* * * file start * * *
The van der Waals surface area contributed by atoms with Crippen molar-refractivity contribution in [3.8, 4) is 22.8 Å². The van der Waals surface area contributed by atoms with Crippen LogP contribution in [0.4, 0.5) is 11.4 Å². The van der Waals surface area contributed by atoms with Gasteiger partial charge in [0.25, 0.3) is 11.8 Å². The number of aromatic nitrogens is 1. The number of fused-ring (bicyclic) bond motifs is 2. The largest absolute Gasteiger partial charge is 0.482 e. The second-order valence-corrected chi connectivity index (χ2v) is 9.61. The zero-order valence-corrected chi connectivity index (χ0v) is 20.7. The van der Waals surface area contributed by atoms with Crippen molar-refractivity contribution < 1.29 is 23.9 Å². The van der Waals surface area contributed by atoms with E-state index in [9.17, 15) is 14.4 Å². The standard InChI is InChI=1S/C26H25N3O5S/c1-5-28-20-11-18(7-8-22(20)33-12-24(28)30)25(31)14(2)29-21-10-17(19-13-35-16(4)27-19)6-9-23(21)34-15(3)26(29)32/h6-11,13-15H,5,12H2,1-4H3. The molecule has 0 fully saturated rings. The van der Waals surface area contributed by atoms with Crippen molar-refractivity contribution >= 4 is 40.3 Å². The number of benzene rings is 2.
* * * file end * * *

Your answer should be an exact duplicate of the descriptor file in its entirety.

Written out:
The van der Waals surface area contributed by atoms with Crippen molar-refractivity contribution in [3.8, 4) is 22.8 Å². The van der Waals surface area contributed by atoms with Crippen LogP contribution in [0.4, 0.5) is 11.4 Å². The van der Waals surface area contributed by atoms with Gasteiger partial charge in [0.25, 0.3) is 11.8 Å². The number of aromatic nitrogens is 1. The number of fused-ring (bicyclic) bond motifs is 2. The largest absolute Gasteiger partial charge is 0.482 e. The second-order valence-corrected chi connectivity index (χ2v) is 9.61. The zero-order valence-corrected chi connectivity index (χ0v) is 20.7. The van der Waals surface area contributed by atoms with Crippen molar-refractivity contribution < 1.29 is 23.9 Å². The van der Waals surface area contributed by atoms with E-state index in [9.17, 15) is 14.4 Å². The standard InChI is InChI=1S/C26H25N3O5S/c1-5-28-20-11-18(7-8-22(20)33-12-24(28)30)25(31)14(2)29-21-10-17(19-13-35-16(4)27-19)6-9-23(21)34-15(3)26(29)32/h6-11,13-15H,5,12H2,1-4H3. The molecule has 0 fully saturated rings. The van der Waals surface area contributed by atoms with Crippen molar-refractivity contribution >= 4 is 40.3 Å². The number of benzene rings is 2.